Lorazzies Make Everything Better
I'd lunge for the overpriced recliner nearest a trash can, put in my ear phones, turn Mumford and Sons up as loud as I could, and close my eyes so I could mentally remove myself from that room. I had to go far away from that place in an attempt to suppress the overwhelming urge to throw up.
The caregivers bringing in fast food to their patients sitting next to me didn't help.
I confided my odd reaction to my oncologist, and he quickly diagnosed my ailment as "anticipatory nausea." My mind was anticipating the nausea that was coming, and freaking the f*ck out on me. My nurse dumbed it down, and simply label it as anxiety.
I had never experienced anything like it in my life, and was shocked at how physically overwhelming it could be. I became mentally and physically paralyzed in my ability to move past my pending infusion.
From the start of my treatment, I was prescribed a drug called Lorazepam to manage my nausea: Take 1-2 pills every 4 hours for nausea.
Three rounds in and my nurse was telling me this same drug was used to manage anxiety outside of the cancer world, and simply popping them before I left for chemo would most likely put a halt to my parking lot heaving. It would probably make me want to curl up in that same parking lot and take a nap - a power that would prove useful at 3 a.m when the steroid infusion left me wide awake.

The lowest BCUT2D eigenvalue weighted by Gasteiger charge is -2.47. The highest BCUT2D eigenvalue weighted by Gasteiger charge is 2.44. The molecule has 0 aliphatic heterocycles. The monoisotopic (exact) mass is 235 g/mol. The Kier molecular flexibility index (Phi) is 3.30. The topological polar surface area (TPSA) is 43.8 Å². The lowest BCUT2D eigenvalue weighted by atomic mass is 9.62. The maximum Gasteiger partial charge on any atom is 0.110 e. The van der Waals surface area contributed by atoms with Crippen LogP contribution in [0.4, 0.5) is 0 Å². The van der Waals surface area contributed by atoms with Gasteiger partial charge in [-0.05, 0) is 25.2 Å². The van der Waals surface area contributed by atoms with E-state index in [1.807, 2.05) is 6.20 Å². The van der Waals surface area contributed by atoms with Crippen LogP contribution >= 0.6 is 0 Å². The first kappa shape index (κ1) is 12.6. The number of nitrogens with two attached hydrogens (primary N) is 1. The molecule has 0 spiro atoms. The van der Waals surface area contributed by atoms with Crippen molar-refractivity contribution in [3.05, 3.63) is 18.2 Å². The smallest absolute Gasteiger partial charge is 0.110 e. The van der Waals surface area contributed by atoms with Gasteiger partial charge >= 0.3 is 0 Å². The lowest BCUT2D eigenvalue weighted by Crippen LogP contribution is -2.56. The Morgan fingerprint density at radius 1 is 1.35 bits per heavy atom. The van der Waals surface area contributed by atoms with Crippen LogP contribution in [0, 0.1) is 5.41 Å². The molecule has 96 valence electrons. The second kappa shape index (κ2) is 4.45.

She was right. I waltzed into my next round chiller than a wine cooler in an ice chest, and I became not just a believer in anxiety, but a believer in the drugs available to treat it. I also walked in with a newfound empathy for every person that had anxiety, and knew there was no shame in admitting its overwhelming control over me.
Though I've not had to face anxiety in the last 13 months on a treatment that did not make me sick, I found my familiar friend knocking on my door the moment it was decided to resume the treatment that taught me how sick chemo can truly make you. The nausea wasted now time, and started to overtake me right there in my little infusion room. Anxiety was back, and I found myself digging up leftover (and probably expired) pills to help me calm down and get through the remainder of the day.
I do not hesitate to take one when the thought of being sick again triggers that "anticipatory nausea." I know I will need those tiny white wonders to knock it off of my back, and continue on.
Facing cancer is daunting, and needing the help of drugs that can help keep the ship steady and moving forward is not shameful. Down the hatch one of these will as I walk out the door next Friday, and down the hatch another will go once I arrive at my infusion. Cheers to these little white pills, and the peace and calm they will bring to my mind, my body, and most likely my already low blood pressure.